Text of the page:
For a facility to effectively and reliably operate initially and over its lifespan, it is important to consider post-occupancy commissioning and testing.
A standard provision of enhanced commissioning activities under the LEED rating system is for the CxA to return to the facility after 10 months of operation. This allows for systems, particularly HVAC, to have operated throughout seasonal variations and to allow for owner-operator adjustments as needed. The CxA will verify that systems are still operating to the original BOD and owner’s requirements.
The most common post-occupancy testing for electrical systems is on emergency generator systems. It is important to understand the code differences between emergency classified systems (fire pumps, egress lighting), legally required standby generator loads, and optional standby.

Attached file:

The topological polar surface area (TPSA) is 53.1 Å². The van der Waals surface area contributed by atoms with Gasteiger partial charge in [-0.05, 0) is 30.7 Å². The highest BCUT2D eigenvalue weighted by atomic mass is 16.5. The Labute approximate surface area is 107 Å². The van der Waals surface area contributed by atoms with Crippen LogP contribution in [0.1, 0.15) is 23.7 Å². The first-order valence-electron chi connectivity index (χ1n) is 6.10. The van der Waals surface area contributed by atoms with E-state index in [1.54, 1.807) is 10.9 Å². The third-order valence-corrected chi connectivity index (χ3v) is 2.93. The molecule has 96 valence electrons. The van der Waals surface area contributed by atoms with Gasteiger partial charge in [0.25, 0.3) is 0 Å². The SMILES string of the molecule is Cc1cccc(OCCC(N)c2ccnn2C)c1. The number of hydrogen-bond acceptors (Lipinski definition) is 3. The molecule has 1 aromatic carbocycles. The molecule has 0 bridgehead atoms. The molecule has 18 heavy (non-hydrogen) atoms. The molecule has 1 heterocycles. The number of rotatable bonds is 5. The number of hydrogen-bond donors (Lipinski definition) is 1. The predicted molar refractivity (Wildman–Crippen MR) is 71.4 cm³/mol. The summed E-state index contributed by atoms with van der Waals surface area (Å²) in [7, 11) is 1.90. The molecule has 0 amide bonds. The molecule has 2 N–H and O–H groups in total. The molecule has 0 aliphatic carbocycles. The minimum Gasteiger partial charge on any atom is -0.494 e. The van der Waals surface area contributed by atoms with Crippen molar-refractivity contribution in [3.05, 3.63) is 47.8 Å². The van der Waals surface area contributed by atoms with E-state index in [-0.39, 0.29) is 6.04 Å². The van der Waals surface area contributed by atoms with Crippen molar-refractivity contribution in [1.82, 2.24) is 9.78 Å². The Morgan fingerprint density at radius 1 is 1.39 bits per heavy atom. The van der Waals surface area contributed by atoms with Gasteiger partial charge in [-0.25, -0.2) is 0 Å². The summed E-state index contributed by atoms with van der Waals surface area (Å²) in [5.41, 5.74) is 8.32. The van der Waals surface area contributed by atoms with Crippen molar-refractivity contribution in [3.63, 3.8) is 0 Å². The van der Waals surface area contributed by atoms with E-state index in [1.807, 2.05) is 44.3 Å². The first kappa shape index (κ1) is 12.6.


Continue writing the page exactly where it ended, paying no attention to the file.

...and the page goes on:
Beyond NETA/NFPA start-up acceptance, emergency generators require weekly inspection and monthly testing. The monthly testing must be done for 30 minutes under partial load (30%) or to achieved rated minimum exhaust-gas temperatures. It can be difficult in some circumstances to provide 30% of the generator’s rated load every month. In this case, NFPA 110 allows for yearly testing at higher loads.
The question then becomes: Do you test the generator under actual loads monthly or yearly or provide a generator load bank to simulate facility loads? Often, a good solution is to provide a load-bank hookup box so that a portable load bank can be brought to the site as needed for testing.